[ccProd]Fanatic of Xenagos[/ccProd] avoids this tension. In a red beatdown deck, either a 3/3 haste or a 4/4 for three is a good deal. While there would be board states where you would prefer a haste creature (the obvious being your opponent is at 4 or less life) or the bigger body (you need a creature to outclass your opponent’s board) either mode is good enough for Constructed, and they are sufficiently similar in a gold fish that the card should be playable. Gruul decks should be able to easily make use of either form, and this card, along with the new Xenagos, should breath life into that archetype (it is criminal that [card]Ghor-Clan Rampager[/card] doesn’t see Constructed play after all).

Akroan Conscriptor

[draft]Akroan Conscriptor[/draft]

So far, the heroic mechanic has not really made a splash outside of Block Constructed (although that may be indicative of future Standards). The potential power ceiling of this card, with enough enablers, is extremely high. It isn’t hard to imagine magical christmasland scenarios where you steal two or three creatures and lethal your opponent after an innocuous untap. There are a lot of cheap enablers in red, blue, and green after all, but there isn’t quite a deck for this right now. The big problem is that the other red heroic creatures aren’t very good, and their costs force you toward an all-in style deck, where Conscriptor would cost too much. The natural fit would be a more midrange shell, so perhaps something is possible in RUG colors (blending the best enablers with some better creatures).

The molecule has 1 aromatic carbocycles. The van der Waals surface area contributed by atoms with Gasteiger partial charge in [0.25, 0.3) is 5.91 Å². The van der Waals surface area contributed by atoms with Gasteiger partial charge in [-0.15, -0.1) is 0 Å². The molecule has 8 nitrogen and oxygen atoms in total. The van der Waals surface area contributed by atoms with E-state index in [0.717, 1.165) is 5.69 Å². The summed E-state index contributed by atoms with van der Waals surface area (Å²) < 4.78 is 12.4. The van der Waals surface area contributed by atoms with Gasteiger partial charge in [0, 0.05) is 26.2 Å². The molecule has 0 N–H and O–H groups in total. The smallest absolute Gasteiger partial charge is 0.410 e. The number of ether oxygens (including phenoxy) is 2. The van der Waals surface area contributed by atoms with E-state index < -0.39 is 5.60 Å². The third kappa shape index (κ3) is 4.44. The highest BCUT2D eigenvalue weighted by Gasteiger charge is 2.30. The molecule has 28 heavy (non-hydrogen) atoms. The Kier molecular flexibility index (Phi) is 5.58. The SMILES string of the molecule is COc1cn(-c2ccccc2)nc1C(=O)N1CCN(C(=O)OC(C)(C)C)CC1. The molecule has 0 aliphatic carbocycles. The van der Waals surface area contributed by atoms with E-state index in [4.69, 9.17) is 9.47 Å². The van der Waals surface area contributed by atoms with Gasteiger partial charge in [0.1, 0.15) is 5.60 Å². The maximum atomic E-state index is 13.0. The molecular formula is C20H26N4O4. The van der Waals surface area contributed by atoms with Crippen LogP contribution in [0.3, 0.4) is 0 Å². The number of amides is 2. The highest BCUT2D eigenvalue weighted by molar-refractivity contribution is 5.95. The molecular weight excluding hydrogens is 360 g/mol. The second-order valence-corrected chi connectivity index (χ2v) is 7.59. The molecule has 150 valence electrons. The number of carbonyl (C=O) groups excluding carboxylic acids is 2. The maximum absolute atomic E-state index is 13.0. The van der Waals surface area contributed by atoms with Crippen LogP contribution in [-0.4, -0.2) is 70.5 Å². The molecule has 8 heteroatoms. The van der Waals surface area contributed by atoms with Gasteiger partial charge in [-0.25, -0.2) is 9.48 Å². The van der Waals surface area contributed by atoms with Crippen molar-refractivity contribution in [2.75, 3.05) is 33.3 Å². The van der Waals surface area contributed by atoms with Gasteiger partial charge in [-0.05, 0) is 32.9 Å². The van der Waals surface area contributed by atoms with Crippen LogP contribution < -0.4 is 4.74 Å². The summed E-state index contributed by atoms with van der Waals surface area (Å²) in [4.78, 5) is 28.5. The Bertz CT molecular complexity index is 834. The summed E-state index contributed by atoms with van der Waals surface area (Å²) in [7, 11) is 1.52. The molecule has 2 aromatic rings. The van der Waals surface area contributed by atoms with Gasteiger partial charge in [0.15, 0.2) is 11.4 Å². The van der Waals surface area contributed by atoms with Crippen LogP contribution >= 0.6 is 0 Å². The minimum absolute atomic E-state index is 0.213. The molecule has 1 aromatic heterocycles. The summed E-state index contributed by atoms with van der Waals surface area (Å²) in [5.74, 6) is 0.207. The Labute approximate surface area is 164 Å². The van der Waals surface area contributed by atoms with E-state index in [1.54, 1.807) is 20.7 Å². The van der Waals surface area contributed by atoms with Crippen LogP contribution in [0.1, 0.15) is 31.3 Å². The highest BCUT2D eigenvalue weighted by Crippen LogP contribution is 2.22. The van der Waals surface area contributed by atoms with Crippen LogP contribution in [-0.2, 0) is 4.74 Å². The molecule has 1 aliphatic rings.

Satyr Firedancer

[draft]Satyr Firedancer[/draft]

After a bit of thinking, I like this card a lot, against the right decks. This Satyr shines against removal-light creature decks (like Mono-Blue and White Weenie), but with its poor stats it just really isn’t playable elsewhere. I would be interested in sideboarding Satyr Firedancer for those matchups, but it’s possible that the traditional plan of more removal is just better, as without enough spells, Satyr Firedancer is extremely underwhelming.

Bolt of Keranos/Fated Conflagration/Searing Blood

[draft]Bolt of Keranos
Fated Conflagration
Searing Blood[/draft]

New removal spells are always exciting for red mages, although this is a mixed bag. [ccProd]Bolt of Keranos[/ccProd] might have seen play as an instant (it would have at least competed with [card]Annihilating Fire[/card]), as more burn-oriented red decks might not have minded slightly overpaying to run additional [card]Lightning Strike[/card]s, but as a sorcery it is very unimpressive, especially with [card]Searing Blood[/card] being spoiled to complement the already impressive array of legal burn.

[ccProd]Searing Blood[/ccProd] is just obviously good, even very good. The top decks all present plenty of targets (even if it’s just going to let you [card]Lava Spike[/card] them at worst) and dealing 3 to an opponent offers substantially more immediate upside than [card]Magma Jet[/card]. The issue will always be whether or not the metagame allows for it to be in your main deck. Right now, I would be jamming 4 copies into any Mono-Red list I make, although I would need to reconsider in any list that splashes for off-color spells. If you’re tight on space, this should replace Magma Jet, not Lightning Strike.